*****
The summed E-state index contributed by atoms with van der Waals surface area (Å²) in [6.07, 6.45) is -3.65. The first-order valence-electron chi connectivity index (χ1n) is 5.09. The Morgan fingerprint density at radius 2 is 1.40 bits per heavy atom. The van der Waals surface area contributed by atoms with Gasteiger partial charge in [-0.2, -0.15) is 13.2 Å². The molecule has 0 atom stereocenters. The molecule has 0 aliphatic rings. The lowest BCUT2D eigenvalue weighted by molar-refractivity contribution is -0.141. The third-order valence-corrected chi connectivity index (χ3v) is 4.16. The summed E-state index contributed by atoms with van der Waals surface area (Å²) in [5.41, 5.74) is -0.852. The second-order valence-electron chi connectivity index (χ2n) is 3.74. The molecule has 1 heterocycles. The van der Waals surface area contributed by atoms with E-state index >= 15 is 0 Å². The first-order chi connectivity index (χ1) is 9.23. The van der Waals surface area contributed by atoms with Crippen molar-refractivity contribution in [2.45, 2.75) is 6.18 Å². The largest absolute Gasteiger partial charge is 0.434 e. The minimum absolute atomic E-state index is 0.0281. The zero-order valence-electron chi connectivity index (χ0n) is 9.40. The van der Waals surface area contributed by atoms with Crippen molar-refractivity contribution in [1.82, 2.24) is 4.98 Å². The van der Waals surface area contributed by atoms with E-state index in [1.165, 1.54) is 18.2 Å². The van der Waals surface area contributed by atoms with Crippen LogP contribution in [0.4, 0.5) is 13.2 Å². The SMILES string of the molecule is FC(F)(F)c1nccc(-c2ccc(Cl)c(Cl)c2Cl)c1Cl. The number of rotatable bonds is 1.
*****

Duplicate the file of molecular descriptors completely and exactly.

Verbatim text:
The summed E-state index contributed by atoms with van der Waals surface area (Å²) in [6.07, 6.45) is -3.65. The first-order valence-electron chi connectivity index (χ1n) is 5.09. The Morgan fingerprint density at radius 2 is 1.40 bits per heavy atom. The van der Waals surface area contributed by atoms with Gasteiger partial charge in [-0.2, -0.15) is 13.2 Å². The molecule has 0 atom stereocenters. The molecule has 0 aliphatic rings. The lowest BCUT2D eigenvalue weighted by molar-refractivity contribution is -0.141. The third-order valence-corrected chi connectivity index (χ3v) is 4.16. The summed E-state index contributed by atoms with van der Waals surface area (Å²) in [5.41, 5.74) is -0.852. The second-order valence-electron chi connectivity index (χ2n) is 3.74. The molecule has 1 heterocycles. The van der Waals surface area contributed by atoms with E-state index >= 15 is 0 Å². The first-order chi connectivity index (χ1) is 9.23. The van der Waals surface area contributed by atoms with Crippen molar-refractivity contribution in [2.45, 2.75) is 6.18 Å². The largest absolute Gasteiger partial charge is 0.434 e. The minimum absolute atomic E-state index is 0.0281. The zero-order valence-electron chi connectivity index (χ0n) is 9.40. The van der Waals surface area contributed by atoms with Crippen molar-refractivity contribution in [1.82, 2.24) is 4.98 Å². The van der Waals surface area contributed by atoms with E-state index in [1.165, 1.54) is 18.2 Å². The van der Waals surface area contributed by atoms with Crippen LogP contribution in [0.4, 0.5) is 13.2 Å². The SMILES string of the molecule is FC(F)(F)c1nccc(-c2ccc(Cl)c(Cl)c2Cl)c1Cl. The number of rotatable bonds is 1.